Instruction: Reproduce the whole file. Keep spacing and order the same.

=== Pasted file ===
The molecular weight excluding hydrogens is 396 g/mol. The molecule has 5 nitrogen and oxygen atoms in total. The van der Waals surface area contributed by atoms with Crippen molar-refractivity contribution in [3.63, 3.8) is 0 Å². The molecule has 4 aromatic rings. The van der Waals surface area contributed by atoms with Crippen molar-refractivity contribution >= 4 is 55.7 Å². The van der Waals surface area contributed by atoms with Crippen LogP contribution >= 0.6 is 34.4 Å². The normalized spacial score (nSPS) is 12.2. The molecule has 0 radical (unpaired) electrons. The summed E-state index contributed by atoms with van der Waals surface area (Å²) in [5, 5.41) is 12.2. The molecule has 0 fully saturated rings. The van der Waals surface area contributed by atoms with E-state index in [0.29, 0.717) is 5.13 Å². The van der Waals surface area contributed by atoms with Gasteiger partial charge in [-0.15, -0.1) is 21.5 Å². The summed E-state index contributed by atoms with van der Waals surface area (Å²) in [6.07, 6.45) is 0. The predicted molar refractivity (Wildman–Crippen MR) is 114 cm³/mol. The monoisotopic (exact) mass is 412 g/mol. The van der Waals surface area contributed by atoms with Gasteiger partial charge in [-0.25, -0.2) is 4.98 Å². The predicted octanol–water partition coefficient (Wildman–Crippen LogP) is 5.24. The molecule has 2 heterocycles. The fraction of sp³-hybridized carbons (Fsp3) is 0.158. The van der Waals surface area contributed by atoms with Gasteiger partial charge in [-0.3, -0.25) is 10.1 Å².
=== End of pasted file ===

The molecular weight excluding hydrogens is 396 g/mol. The molecule has 5 nitrogen and oxygen atoms in total. The van der Waals surface area contributed by atoms with Crippen molar-refractivity contribution in [3.63, 3.8) is 0 Å². The molecule has 4 aromatic rings. The van der Waals surface area contributed by atoms with Crippen molar-refractivity contribution >= 4 is 55.7 Å². The van der Waals surface area contributed by atoms with Crippen LogP contribution >= 0.6 is 34.4 Å². The normalized spacial score (nSPS) is 12.2. The molecule has 0 radical (unpaired) electrons. The summed E-state index contributed by atoms with van der Waals surface area (Å²) in [5, 5.41) is 12.2. The molecule has 0 fully saturated rings. The van der Waals surface area contributed by atoms with E-state index in [0.29, 0.717) is 5.13 Å². The van der Waals surface area contributed by atoms with Gasteiger partial charge in [-0.15, -0.1) is 21.5 Å². The summed E-state index contributed by atoms with van der Waals surface area (Å²) in [6.07, 6.45) is 0. The predicted molar refractivity (Wildman–Crippen MR) is 114 cm³/mol. The monoisotopic (exact) mass is 412 g/mol. The van der Waals surface area contributed by atoms with Gasteiger partial charge in [-0.25, -0.2) is 4.98 Å². The predicted octanol–water partition coefficient (Wildman–Crippen LogP) is 5.24. The molecule has 2 heterocycles. The fraction of sp³-hybridized carbons (Fsp3) is 0.158. The van der Waals surface area contributed by atoms with Gasteiger partial charge in [-0.3, -0.25) is 10.1 Å².